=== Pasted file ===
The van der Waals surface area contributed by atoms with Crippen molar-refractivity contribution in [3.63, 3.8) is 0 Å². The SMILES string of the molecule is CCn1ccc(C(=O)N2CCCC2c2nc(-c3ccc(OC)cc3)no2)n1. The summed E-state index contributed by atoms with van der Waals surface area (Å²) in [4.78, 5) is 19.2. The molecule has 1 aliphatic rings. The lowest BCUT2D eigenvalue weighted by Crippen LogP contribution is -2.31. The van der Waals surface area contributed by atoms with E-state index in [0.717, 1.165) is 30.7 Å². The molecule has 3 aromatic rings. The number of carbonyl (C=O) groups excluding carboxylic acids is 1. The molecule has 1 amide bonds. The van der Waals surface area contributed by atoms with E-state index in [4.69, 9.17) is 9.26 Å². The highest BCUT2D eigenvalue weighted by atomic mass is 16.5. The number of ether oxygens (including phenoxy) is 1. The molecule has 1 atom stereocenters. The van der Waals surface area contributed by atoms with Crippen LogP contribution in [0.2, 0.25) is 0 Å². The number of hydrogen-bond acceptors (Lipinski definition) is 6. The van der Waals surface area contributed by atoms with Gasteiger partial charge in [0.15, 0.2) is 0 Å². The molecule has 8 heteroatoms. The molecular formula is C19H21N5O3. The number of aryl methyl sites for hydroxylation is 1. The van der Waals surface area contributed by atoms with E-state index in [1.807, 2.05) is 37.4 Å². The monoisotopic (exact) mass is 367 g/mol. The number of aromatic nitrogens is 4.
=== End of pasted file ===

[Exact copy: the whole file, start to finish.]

The van der Waals surface area contributed by atoms with Crippen molar-refractivity contribution in [3.63, 3.8) is 0 Å². The SMILES string of the molecule is CCn1ccc(C(=O)N2CCCC2c2nc(-c3ccc(OC)cc3)no2)n1. The summed E-state index contributed by atoms with van der Waals surface area (Å²) in [4.78, 5) is 19.2. The molecule has 1 aliphatic rings. The lowest BCUT2D eigenvalue weighted by Crippen LogP contribution is -2.31. The van der Waals surface area contributed by atoms with E-state index in [0.717, 1.165) is 30.7 Å². The molecule has 3 aromatic rings. The number of carbonyl (C=O) groups excluding carboxylic acids is 1. The molecule has 1 amide bonds. The van der Waals surface area contributed by atoms with E-state index in [4.69, 9.17) is 9.26 Å². The highest BCUT2D eigenvalue weighted by atomic mass is 16.5. The number of ether oxygens (including phenoxy) is 1. The molecule has 1 atom stereocenters. The van der Waals surface area contributed by atoms with Crippen LogP contribution in [0.2, 0.25) is 0 Å². The number of hydrogen-bond acceptors (Lipinski definition) is 6. The van der Waals surface area contributed by atoms with Gasteiger partial charge in [0.15, 0.2) is 0 Å². The molecule has 8 heteroatoms. The molecular formula is C19H21N5O3. The number of aryl methyl sites for hydroxylation is 1. The van der Waals surface area contributed by atoms with E-state index in [1.807, 2.05) is 37.4 Å². The monoisotopic (exact) mass is 367 g/mol. The number of aromatic nitrogens is 4.